Chad: Resisting Reform For The Right Reasons


November 23, 2009: Attempts to reform the army, and make the officers more professional (and less tribal leaders looking to form a new government), are not making much progress. Most officers like the way things are (loose and unsupervised). Attempts to improve the performance of the government, in general, have failed. The factionalism, that has always dominated politics in this part of the world, will not disappear easily. Too many people have invested too much personal effort into the tribe based system, that is run with favors and what Westerners call corruption. The billions of dollars of foreign aid going to eastern Chad (to support 250,000 refugees from Chad and 160,000 from within Chad) is making many locals (tribal leaders and bandit chiefs) rich. In western Chad, the growing oil revenue is making key members of the government rich. The rebellion by the northern tribes will continue, because access to the oil money is a very attractive prize.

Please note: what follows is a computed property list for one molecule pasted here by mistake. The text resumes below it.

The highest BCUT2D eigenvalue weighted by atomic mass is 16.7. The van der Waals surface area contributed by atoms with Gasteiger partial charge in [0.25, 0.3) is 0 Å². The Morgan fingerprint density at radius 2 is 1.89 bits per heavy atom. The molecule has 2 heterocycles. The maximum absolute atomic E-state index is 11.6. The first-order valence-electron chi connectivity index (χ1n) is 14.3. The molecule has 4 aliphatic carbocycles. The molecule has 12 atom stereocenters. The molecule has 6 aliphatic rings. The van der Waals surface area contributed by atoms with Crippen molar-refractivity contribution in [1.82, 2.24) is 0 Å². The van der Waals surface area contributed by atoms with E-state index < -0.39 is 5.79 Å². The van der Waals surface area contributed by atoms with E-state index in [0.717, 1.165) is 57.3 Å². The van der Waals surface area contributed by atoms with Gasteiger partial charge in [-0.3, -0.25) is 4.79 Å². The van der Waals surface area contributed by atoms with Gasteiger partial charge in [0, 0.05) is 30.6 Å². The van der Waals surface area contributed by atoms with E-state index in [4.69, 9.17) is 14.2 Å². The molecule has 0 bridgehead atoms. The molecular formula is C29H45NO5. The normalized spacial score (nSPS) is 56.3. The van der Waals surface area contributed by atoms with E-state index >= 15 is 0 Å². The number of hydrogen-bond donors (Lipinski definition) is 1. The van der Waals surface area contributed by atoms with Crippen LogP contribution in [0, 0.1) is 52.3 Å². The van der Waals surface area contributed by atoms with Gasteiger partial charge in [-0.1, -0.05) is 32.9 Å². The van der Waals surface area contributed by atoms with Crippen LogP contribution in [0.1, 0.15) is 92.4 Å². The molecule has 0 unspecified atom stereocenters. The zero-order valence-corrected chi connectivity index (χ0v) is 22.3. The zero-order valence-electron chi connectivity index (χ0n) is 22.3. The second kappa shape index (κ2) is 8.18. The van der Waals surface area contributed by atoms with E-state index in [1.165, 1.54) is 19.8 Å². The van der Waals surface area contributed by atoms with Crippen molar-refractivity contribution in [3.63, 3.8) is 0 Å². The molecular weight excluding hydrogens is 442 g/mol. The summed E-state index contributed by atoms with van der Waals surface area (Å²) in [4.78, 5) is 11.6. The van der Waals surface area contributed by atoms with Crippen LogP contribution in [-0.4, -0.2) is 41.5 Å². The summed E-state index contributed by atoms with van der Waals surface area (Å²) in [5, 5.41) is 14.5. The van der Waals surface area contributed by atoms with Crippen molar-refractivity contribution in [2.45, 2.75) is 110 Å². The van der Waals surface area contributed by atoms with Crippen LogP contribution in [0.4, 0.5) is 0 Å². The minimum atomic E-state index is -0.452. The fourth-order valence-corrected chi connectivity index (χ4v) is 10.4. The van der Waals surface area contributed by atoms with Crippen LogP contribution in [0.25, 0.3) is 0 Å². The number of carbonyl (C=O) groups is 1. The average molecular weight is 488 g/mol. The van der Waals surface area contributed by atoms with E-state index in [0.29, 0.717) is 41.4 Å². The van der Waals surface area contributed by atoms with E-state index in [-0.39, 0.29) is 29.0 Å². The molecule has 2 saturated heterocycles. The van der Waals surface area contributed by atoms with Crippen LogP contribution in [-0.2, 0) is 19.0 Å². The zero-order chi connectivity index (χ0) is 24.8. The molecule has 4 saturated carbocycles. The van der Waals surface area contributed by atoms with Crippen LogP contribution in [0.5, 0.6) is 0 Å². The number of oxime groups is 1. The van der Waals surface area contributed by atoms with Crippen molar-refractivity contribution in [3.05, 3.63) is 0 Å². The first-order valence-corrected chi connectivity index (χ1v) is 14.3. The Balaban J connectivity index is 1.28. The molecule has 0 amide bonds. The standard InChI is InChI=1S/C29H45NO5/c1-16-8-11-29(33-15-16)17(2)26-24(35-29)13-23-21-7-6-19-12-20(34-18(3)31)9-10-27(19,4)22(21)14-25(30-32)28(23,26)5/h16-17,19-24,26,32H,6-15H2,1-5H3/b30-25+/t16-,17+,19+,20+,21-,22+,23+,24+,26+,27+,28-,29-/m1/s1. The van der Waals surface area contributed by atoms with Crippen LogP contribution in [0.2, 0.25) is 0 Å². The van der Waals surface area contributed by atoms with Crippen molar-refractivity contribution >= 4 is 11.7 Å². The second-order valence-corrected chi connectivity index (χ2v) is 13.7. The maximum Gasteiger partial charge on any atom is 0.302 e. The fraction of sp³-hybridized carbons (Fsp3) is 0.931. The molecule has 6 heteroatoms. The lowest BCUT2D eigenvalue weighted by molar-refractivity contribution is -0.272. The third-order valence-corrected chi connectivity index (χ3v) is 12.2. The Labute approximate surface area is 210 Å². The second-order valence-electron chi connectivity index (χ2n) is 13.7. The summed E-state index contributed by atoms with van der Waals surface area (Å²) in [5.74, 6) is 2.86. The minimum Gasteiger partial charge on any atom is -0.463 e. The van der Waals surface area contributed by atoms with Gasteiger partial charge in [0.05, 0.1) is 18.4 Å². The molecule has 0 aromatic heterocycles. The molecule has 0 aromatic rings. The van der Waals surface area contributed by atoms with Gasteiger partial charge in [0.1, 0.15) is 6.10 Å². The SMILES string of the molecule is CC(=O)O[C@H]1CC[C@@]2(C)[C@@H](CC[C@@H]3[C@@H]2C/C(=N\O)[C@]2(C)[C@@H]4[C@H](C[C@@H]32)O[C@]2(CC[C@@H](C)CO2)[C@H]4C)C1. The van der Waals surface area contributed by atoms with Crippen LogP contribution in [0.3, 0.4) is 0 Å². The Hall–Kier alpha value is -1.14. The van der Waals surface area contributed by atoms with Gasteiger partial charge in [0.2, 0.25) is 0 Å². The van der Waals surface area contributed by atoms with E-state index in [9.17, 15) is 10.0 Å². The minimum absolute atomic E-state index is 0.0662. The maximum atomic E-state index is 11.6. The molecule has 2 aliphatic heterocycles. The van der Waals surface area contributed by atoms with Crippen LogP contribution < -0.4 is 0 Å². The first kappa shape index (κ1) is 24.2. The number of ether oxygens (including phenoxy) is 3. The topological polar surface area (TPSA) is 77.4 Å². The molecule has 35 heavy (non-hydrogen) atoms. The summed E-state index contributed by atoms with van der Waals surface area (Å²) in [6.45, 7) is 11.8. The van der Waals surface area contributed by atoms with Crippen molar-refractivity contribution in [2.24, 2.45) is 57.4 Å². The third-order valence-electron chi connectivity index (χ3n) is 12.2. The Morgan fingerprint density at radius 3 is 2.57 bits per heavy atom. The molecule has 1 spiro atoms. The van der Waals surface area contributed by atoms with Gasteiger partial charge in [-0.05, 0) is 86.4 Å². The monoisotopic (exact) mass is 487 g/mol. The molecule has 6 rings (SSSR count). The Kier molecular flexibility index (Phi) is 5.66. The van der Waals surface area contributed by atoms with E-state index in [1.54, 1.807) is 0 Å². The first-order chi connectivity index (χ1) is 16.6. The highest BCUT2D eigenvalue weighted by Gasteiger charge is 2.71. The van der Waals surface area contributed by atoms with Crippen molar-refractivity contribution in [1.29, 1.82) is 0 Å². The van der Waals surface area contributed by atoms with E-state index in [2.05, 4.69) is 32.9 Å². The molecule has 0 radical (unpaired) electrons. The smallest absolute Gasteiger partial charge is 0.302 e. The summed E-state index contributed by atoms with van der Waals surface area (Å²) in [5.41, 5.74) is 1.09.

In the midst of all this, a peace deal with Sudan has been allowed get delayed again and again. The basic problems on the border, sanctuary for each others rebels, has not been solved. Until it is (and it likely won't be any time soon), there will only be an informal peace between the two nations.

November 13, 2009: Six foreign aid groups, including the Red Cross, have suspended operations in eastern Chad, in response to the violence against aid workers. There have been at least fifty such incidents so far this year. Moreover, the recent kidnapping of a Red Cross official has resulted in local bandits demanding $1.5 million ransom. Nearly 40,000 refugees will be affected by this temporary suspension of operations (that is intended to motivate the government to improve security, but it won't.)

November 10, 2009:  A French foreign aid (Red Cross) worker was kidnapped near the Sudan border.




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